PFA vs PTFE - What is The Difference, and PFA Welding Rod

PFA vs PTFE - What is The Difference, and PFA Welding Rod

PFA Welding Rod

PFA Weld Rod offers many benefits including: 

Hot air weldable with similar tools and techniques to polypropylene  

Allows bonding of high-value PFA materials for unique applications  

Greater thermal stability than PTFE with a melt point of 302° C  

Inert to industrial chemicals and solvents below the melt point  

Stability in concentrated acids and bases  

FDA, and USDA compliant grades available. 


PFA is short for perfluoroalkoxy, or better known by DuPont’s brand name, Teflon® PFA. PFA has outstanding non-stick properties by having a low friction coefficient. It is a fairly flexible polymer with a high resistance to stress cracking and is resistant to almost all solvents and chemicals. PFA is also capable of withstanding both high and low-temperature conditions. It is able to provide continuous service temperatures up to 260°C (500°F). PFA offers extraordinary flame resistance, chemical stability, and high dielectric strength.

A wide variety of applications involving critical, highly corrosive processes use PFA tubing. PFA lining material can protect chemical equipment from corrosion. Additional applications can include filtration housings, heat exchangers, pump housings, fittings, etc. Process Technology utilizes PFA in the construction of TIH inline chemical heaters, Pulsar point-of-use (POU) inline heater, XC Series inline exchanger, and X Series immersion coils.


PTFE (polytetrafluoroethylene) is the most popular form of Teflon and is also a synthetic fluoropolymer of tetrafluoroethylene. Additional names for PTFE are Fluon and Syncolon. In 1938, PTFE was accidentally discovered by Roy Plunkett of the DuPont Company while attempting to create a non-flammable and non-toxic coolant for refrigerators. It is a high-molecular-weight compound consisting of carbon and fluorine, a fluorocarbon solid. PTFE is hydrophobic – no, it’s not afraid of water – it doesn’t get wet from water or any substances containing water. The high electronegativity of fluorine provides PTFE with a very low friction coefficient when it comes into contact with solids giving PTFE its well-known “slipperiness” property. Other characteristics of PTFE include high chemical resistance, low- & high-temperature capabilities, resistance to weathering, as well as electrical & thermal insulation.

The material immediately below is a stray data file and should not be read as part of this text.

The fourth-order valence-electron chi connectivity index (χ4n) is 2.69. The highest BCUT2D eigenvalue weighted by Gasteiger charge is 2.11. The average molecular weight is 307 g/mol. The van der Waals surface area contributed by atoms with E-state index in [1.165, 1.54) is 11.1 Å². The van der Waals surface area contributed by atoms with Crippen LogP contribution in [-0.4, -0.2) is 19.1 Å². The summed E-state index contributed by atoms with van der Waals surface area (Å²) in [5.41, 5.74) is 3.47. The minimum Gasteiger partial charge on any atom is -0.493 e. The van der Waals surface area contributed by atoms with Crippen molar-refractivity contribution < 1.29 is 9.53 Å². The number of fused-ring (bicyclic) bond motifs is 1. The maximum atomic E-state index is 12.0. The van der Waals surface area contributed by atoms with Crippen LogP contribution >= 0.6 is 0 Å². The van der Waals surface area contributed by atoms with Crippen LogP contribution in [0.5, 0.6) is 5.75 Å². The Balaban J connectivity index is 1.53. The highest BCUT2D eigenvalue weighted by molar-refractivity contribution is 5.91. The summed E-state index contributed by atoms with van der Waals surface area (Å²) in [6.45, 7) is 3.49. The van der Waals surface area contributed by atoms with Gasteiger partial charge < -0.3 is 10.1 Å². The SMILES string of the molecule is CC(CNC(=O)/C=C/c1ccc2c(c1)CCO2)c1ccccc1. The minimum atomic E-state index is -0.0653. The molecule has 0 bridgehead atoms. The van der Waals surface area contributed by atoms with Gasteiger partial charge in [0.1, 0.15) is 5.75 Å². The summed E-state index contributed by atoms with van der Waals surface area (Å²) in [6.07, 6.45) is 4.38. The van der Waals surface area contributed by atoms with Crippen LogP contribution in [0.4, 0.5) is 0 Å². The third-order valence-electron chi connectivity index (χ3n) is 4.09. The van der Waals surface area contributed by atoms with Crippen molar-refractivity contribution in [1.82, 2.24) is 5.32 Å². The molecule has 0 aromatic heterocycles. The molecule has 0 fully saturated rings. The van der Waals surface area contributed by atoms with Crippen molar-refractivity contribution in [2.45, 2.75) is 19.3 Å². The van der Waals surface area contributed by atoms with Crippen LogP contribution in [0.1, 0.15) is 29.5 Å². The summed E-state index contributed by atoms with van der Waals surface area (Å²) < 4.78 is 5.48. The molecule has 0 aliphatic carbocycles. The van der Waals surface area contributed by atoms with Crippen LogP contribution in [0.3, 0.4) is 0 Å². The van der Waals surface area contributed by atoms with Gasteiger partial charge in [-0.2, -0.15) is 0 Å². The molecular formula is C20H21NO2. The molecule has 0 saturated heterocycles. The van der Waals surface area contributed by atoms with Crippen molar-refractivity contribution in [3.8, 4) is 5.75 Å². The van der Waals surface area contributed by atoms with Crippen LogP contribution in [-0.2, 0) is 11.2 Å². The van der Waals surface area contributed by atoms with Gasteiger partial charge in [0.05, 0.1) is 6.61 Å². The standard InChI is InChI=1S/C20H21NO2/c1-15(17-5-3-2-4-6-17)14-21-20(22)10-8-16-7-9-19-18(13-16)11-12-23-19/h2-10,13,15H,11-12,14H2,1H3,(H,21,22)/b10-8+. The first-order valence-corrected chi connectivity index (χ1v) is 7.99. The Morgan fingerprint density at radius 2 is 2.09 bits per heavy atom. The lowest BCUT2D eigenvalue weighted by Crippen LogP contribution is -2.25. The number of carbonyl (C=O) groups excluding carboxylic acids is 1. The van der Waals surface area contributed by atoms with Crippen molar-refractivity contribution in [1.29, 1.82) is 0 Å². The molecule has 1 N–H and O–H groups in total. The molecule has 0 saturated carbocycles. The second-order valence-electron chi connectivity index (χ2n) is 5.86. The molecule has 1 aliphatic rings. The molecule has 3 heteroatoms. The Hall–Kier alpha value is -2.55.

PTFE has many applications such as a non-stick coating for pans and cookware. Its non-reactive properties make it ideal for lining pipes, containers, and tanks that contain corrosive and reactive chemicals. An exceptional lubricant, PTFE can improve energy consumption and less wear & tear when used in machinery as it reduces friction. Process Technology utilizes PTFE in the construction of the TIH, and SHC inline chemical heaters, as well as the Lufran ultra-pure water heater, HX Series immersion heaters, X Series immersion coils, and LTFH high-temperature filter housing.

The Difference

There are a few significant property differences between these two fluoropolymers to consider when choosing the right one for your process. Differences in alkoxy substituents allow PFA to be melt processable through conventional injection molding and screw extrusion techniques, whereas PTFE is not. PFA is more flexible but has a lower flex-life, so it isn’t as capable of enduring repetitive folding. PTFE has a slightly higher heat resistance but lacks when compared with the flow, creep resistance, and thermal stability. The melting points of PFA and PTFE are 260°C and 327°C respectively. Water absorption and weathering affect PFA more than PTFE, although PFA is superior in salt spray resistance. Finally, the most notable difference between the two is that PFA’s dielectric strength is 3 to 4 times higher than PTFE.

We hope that this has left you with a better understanding of these fluoropolymers!


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